Tuesday, July 13, 2010

The sugar glider

Sugar Glider, scientifically called Petaurus breviceps "short-headed rope-dancer" is a small arboreal gliding possum, and a type of marsupial mammal.

Name: Their name came from early bushman who found they liked sweet things like honey and sugar and from their ability to glide between trees.
Color: silvery blue grey (dark stripe on back) ,
Weight: 100 to 160gweight less creature.
Length: It is around 200mm long with a similar length tail.
Life span: Sugar gliders live for 9 years in their natural habitat. Noise: The sugar glider makes a variety of noises ranging from shrill yapping (predator is near), a sharp shriek (when fighting) to a "gurgling chatter" when in their nest.
They have sharp teeth and though not aggressive, will bite if they feel threatened or frightened. If not acquired tame and used to being handled, it may take a great deal of time and patience to get them to the point where they are cuddly.
The gliding membrane (a very thin skin) extends from the fifth finger to the ankle. By scattering this membrane they can slither a distances of 50 to 100 meters from tree to tree.Their tails are used for stability and navigation as well as "tilting" the left or right membrane, and lands successfully on its outstretched feet.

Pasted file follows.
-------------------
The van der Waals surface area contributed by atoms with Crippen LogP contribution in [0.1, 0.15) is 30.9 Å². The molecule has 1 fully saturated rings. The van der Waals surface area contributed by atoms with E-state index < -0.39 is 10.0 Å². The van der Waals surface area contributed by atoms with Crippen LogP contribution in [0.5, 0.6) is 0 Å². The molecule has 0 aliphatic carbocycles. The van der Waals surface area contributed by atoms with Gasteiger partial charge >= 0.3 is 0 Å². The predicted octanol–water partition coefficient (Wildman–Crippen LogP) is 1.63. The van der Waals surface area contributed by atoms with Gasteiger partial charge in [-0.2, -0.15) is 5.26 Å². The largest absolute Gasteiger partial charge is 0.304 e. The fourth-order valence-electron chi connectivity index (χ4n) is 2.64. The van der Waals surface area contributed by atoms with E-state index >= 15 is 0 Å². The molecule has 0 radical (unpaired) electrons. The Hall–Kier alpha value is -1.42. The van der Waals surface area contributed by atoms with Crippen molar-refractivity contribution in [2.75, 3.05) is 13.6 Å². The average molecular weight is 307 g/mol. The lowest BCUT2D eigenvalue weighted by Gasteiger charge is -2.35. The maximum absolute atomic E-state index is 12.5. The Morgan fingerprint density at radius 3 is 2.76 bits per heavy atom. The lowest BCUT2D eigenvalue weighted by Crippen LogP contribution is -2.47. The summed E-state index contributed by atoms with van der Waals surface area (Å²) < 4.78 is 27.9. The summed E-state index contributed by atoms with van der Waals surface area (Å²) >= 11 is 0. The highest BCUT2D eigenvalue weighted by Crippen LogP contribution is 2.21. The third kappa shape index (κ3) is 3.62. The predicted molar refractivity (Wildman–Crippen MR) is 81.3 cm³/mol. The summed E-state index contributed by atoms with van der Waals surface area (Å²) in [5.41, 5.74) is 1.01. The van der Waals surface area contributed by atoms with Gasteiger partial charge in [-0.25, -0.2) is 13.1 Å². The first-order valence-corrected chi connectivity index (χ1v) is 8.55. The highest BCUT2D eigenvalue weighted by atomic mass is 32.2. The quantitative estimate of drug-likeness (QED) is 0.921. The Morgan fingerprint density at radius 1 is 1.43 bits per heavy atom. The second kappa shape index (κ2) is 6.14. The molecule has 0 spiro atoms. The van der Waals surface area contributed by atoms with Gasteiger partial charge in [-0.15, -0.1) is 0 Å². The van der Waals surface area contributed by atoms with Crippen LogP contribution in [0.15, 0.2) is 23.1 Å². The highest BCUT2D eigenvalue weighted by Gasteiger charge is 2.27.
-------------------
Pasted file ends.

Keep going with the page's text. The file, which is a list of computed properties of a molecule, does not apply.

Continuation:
Among these are the structure of their reproductive organs, dentition and a short gestation period followed by a long developmental period for their young. Like most marsupials, the female has a pouch in which the baby glider is carried.
It is Found where there is plenty of rainfall (both cool and tropical climate) in wet and dry forests and woodland, usually with acacia gum plants.
They are kind of Nocturnal creature, active at night and during the day sleep in a nest made of leaves in tree-hollows.Anywhere from 7 and 12 gliders will co-habitat in these nests, some say to help keep them warm by sharing body heat.They are playful amongst their own "clan" group but will fiercely attack any intruder whether it is another Sugar Glider or a totally different animal.Dominant male sugar gliders will scent other clan members and the territory around the nest.
Wild sugar gliders are indeed "sap suckers" for at least part of the year. They remove the bark of trees with their long teeth and suck the sap for nourishment. They will also eat bugs, small animals such as mice, birds, and all sorts of other naturally occurring things in the Australian forests.This feeding and foraging takes place after dusk.

They normally breed from July to November so the young are taken care during the season of spring and summer when there are plenty of food stuffs.Being Marsupials the young one remain in a pouch usually for just over 2 months. The pouch is forward facing with two teats, and the special feature is here often twins are born. By the end of these two months young ones are then left for a further month or so in the nest.They then leave the nest to scavenge for food under the guidance of either their father or mother.

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